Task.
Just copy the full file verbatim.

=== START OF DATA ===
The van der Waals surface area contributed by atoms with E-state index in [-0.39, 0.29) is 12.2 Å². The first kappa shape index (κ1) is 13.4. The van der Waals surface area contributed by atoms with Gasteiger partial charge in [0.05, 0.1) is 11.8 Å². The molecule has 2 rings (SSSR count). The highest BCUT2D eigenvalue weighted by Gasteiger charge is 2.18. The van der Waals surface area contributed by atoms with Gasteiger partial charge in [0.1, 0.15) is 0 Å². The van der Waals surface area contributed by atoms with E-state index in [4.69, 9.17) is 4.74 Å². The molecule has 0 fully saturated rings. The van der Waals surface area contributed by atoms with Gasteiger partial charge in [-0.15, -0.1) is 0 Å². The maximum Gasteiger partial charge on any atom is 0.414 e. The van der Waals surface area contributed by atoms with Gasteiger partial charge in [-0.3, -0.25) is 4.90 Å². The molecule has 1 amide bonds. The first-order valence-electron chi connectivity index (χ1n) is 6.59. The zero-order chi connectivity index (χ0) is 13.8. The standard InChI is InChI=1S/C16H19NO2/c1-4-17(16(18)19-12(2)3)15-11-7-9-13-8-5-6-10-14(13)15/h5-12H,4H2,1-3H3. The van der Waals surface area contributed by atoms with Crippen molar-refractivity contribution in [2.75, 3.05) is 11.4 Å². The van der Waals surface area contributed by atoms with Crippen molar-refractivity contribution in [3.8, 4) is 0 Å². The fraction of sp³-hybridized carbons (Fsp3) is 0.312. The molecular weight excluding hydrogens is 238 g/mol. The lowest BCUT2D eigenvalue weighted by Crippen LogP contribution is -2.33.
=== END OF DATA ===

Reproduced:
The van der Waals surface area contributed by atoms with E-state index in [-0.39, 0.29) is 12.2 Å². The first kappa shape index (κ1) is 13.4. The van der Waals surface area contributed by atoms with Gasteiger partial charge in [0.05, 0.1) is 11.8 Å². The molecule has 2 rings (SSSR count). The highest BCUT2D eigenvalue weighted by Gasteiger charge is 2.18. The van der Waals surface area contributed by atoms with Gasteiger partial charge in [0.1, 0.15) is 0 Å². The van der Waals surface area contributed by atoms with E-state index in [4.69, 9.17) is 4.74 Å². The molecule has 0 fully saturated rings. The van der Waals surface area contributed by atoms with Gasteiger partial charge in [-0.15, -0.1) is 0 Å². The maximum Gasteiger partial charge on any atom is 0.414 e. The van der Waals surface area contributed by atoms with Gasteiger partial charge in [-0.3, -0.25) is 4.90 Å². The molecule has 1 amide bonds. The first-order valence-electron chi connectivity index (χ1n) is 6.59. The zero-order chi connectivity index (χ0) is 13.8. The standard InChI is InChI=1S/C16H19NO2/c1-4-17(16(18)19-12(2)3)15-11-7-9-13-8-5-6-10-14(13)15/h5-12H,4H2,1-3H3. The van der Waals surface area contributed by atoms with Crippen molar-refractivity contribution in [2.75, 3.05) is 11.4 Å². The van der Waals surface area contributed by atoms with Crippen molar-refractivity contribution in [3.8, 4) is 0 Å². The fraction of sp³-hybridized carbons (Fsp3) is 0.312. The molecular weight excluding hydrogens is 238 g/mol. The lowest BCUT2D eigenvalue weighted by Crippen LogP contribution is -2.33.